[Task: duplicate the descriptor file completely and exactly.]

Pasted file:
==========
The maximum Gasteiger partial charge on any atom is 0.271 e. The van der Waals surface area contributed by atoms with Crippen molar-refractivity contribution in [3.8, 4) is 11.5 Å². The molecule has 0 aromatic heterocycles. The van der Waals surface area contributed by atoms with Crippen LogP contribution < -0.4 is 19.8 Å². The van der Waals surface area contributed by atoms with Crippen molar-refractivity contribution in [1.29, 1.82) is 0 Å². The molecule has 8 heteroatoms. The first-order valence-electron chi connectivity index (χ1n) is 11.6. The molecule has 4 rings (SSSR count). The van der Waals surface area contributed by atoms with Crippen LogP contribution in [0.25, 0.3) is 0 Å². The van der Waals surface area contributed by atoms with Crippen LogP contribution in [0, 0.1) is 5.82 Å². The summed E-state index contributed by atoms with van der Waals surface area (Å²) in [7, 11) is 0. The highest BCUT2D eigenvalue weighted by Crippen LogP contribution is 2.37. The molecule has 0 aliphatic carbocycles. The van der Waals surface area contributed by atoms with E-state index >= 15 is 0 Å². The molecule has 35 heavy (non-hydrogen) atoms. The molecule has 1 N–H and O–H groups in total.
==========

The maximum Gasteiger partial charge on any atom is 0.271 e. The van der Waals surface area contributed by atoms with Crippen molar-refractivity contribution in [3.8, 4) is 11.5 Å². The molecule has 0 aromatic heterocycles. The van der Waals surface area contributed by atoms with Crippen LogP contribution < -0.4 is 19.8 Å². The van der Waals surface area contributed by atoms with Crippen molar-refractivity contribution in [1.29, 1.82) is 0 Å². The molecule has 8 heteroatoms. The first-order valence-electron chi connectivity index (χ1n) is 11.6. The molecule has 4 rings (SSSR count). The van der Waals surface area contributed by atoms with Crippen LogP contribution in [0.25, 0.3) is 0 Å². The van der Waals surface area contributed by atoms with Crippen LogP contribution in [0, 0.1) is 5.82 Å². The summed E-state index contributed by atoms with van der Waals surface area (Å²) in [7, 11) is 0. The highest BCUT2D eigenvalue weighted by Crippen LogP contribution is 2.37. The molecule has 0 aliphatic carbocycles. The van der Waals surface area contributed by atoms with E-state index >= 15 is 0 Å². The molecule has 35 heavy (non-hydrogen) atoms. The molecule has 1 N–H and O–H groups in total.